Secretary-General Ban Ki-moon today hailed a civil society initiative that aims to raise awareness about the importance of reducing military spending and ridding the world of nuclear weapons.
“This impressive petition from more than five million young people of faith from all regions is testament to a groundswell of civil society backing for these goals,” Mr. Ban told participants at the meeting in New York of Religions for Peace.
In a message delivered by Sergio Duarte, UN High Representative for Disarmament, the Secretary-General noted that world military expenditure has risen by 50 per cent since 2000 to more than $1.5 trillion.
“This money could surely have been much better spent on poverty reduction, climate change mitigation and adaptation, food and nutrition security, women’s and children’s health, and other global development challenges,” he stated.
Mr. Ban welcomed the contribution that the group’s “Arms Down! Global Youth Campaign for Shared Security” is making to raising awareness about the importance of cutting military expenditure and promoting a nuclear-weapons-free world.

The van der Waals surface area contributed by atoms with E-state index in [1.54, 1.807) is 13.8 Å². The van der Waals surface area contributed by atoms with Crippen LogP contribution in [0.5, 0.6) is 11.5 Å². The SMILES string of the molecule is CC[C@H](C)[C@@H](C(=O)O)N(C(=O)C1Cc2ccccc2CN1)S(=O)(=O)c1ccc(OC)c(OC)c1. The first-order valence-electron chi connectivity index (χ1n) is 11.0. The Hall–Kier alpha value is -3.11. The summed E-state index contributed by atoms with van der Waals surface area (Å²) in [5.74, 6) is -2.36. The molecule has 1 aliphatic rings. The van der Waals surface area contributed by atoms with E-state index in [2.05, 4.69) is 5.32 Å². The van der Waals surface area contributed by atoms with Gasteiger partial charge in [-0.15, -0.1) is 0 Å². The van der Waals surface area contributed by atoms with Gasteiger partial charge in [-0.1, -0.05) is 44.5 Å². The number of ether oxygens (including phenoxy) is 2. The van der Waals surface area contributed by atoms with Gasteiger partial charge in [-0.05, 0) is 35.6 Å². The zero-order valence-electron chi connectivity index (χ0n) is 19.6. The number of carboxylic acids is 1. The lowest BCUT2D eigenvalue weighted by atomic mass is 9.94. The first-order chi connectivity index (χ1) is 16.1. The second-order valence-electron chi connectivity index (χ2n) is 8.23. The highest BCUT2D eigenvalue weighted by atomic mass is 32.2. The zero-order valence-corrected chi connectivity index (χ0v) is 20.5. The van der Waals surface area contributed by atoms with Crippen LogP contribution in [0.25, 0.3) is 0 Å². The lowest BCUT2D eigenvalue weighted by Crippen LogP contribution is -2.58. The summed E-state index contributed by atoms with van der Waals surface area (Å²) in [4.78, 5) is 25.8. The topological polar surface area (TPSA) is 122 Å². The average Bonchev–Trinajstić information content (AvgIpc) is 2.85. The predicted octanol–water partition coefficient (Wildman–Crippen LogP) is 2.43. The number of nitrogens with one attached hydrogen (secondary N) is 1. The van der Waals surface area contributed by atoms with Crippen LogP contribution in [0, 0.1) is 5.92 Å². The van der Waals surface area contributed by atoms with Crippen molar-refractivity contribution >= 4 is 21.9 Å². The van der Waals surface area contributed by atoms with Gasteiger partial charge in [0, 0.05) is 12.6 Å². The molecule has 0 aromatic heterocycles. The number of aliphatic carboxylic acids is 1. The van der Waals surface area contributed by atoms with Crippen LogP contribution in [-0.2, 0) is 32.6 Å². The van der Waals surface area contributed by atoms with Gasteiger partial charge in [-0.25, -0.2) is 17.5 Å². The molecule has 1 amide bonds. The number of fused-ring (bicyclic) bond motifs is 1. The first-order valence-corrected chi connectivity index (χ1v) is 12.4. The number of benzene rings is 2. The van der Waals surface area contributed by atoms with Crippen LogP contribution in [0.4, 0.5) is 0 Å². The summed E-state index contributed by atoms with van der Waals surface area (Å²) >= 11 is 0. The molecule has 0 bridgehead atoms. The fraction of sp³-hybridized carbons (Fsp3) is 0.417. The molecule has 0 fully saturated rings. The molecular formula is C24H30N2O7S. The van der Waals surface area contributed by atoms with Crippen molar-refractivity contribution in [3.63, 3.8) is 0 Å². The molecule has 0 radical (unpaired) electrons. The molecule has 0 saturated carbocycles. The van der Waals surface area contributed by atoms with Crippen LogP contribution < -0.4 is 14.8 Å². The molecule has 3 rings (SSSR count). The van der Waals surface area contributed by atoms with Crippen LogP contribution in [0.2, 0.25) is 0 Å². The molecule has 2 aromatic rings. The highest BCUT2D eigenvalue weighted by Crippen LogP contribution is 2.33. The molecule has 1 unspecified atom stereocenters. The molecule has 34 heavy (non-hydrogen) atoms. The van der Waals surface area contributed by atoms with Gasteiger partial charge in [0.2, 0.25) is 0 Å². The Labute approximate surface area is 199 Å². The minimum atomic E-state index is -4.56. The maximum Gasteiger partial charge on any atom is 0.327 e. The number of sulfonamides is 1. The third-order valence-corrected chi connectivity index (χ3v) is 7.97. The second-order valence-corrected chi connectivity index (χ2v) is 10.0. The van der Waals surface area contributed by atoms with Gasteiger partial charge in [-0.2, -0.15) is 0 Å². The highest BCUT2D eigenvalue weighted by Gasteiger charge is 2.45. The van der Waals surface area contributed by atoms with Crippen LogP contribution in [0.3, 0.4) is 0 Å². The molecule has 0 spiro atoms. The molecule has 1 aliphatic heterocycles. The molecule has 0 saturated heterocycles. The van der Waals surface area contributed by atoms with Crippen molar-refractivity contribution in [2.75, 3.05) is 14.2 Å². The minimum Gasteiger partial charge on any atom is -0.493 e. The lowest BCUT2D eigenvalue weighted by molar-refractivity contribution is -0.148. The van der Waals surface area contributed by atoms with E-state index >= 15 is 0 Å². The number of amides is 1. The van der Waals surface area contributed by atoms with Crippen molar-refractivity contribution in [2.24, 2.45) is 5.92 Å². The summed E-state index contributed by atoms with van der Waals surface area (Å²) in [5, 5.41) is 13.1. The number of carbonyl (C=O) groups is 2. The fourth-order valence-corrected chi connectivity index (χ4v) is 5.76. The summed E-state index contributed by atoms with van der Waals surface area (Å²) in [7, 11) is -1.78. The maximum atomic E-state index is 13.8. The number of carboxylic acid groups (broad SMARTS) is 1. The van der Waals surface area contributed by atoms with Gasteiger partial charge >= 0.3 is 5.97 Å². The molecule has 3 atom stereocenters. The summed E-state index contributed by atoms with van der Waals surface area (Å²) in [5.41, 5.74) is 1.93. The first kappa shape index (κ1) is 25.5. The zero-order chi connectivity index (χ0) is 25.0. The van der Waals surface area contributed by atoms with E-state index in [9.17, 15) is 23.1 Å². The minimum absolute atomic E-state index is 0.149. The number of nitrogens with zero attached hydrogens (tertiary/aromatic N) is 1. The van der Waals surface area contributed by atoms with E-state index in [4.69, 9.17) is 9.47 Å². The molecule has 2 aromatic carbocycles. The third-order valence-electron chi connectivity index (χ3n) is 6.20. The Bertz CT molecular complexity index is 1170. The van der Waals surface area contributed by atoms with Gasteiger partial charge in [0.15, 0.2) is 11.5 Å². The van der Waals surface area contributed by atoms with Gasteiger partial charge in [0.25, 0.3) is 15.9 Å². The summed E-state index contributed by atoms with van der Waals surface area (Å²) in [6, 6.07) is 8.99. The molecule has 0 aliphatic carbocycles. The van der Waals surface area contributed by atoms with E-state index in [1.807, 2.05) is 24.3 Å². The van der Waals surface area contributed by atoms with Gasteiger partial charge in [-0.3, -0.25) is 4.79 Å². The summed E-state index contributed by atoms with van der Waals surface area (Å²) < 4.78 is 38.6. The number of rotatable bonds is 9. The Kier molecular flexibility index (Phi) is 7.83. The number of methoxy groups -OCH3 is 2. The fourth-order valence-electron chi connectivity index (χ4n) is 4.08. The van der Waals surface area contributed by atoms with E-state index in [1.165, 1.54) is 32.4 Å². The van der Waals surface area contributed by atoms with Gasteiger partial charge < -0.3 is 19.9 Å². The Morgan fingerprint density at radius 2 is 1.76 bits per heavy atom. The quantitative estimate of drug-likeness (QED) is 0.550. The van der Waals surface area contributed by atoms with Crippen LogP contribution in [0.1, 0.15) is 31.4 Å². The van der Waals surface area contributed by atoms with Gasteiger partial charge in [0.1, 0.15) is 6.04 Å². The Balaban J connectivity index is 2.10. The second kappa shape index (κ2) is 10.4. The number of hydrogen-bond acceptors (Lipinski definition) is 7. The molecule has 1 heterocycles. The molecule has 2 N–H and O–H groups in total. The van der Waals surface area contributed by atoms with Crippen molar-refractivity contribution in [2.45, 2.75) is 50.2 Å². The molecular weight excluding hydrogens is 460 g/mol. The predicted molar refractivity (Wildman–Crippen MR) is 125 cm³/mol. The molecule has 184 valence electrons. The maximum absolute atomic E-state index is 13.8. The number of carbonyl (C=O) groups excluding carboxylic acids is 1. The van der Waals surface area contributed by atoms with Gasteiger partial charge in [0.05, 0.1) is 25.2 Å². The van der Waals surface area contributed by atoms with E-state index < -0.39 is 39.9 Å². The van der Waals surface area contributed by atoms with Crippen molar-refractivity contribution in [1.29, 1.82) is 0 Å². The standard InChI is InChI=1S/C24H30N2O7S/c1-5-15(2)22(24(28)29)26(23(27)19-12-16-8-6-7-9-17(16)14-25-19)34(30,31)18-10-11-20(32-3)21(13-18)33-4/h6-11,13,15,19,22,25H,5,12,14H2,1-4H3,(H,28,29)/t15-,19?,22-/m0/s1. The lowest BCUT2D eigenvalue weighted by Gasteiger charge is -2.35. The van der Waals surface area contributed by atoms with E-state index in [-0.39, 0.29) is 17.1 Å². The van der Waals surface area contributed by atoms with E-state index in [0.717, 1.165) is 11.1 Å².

Increasing momentum on these issues has been among the Secretary-General’s key priorities since taking office in 2007.
In October 2008, the UN chief presented an action plan on nuclear disarmament and non-proliferation that begins with a call for the parties to the Nuclear Non-Proliferation Treaty (NPT) to pursue negotiations on nuclear disarmament, either through a new convention or through a series of mutually reinforcing instruments backed by a credible system of verification.
In addition, the plan is based on the following key principles: that disarmament must enhance security; be reliably verified; be rooted in legal obligations; be visible to the public; and must anticipate emerging dangers from other weapons.
“Disarmament and non-proliferation are essential not simply for international peace and security, but across the international agenda,” he noted today.
“They can foster confidence among nations and strengthen regional and international stability. They are integral to realizing the vision of the United Nations Charter.”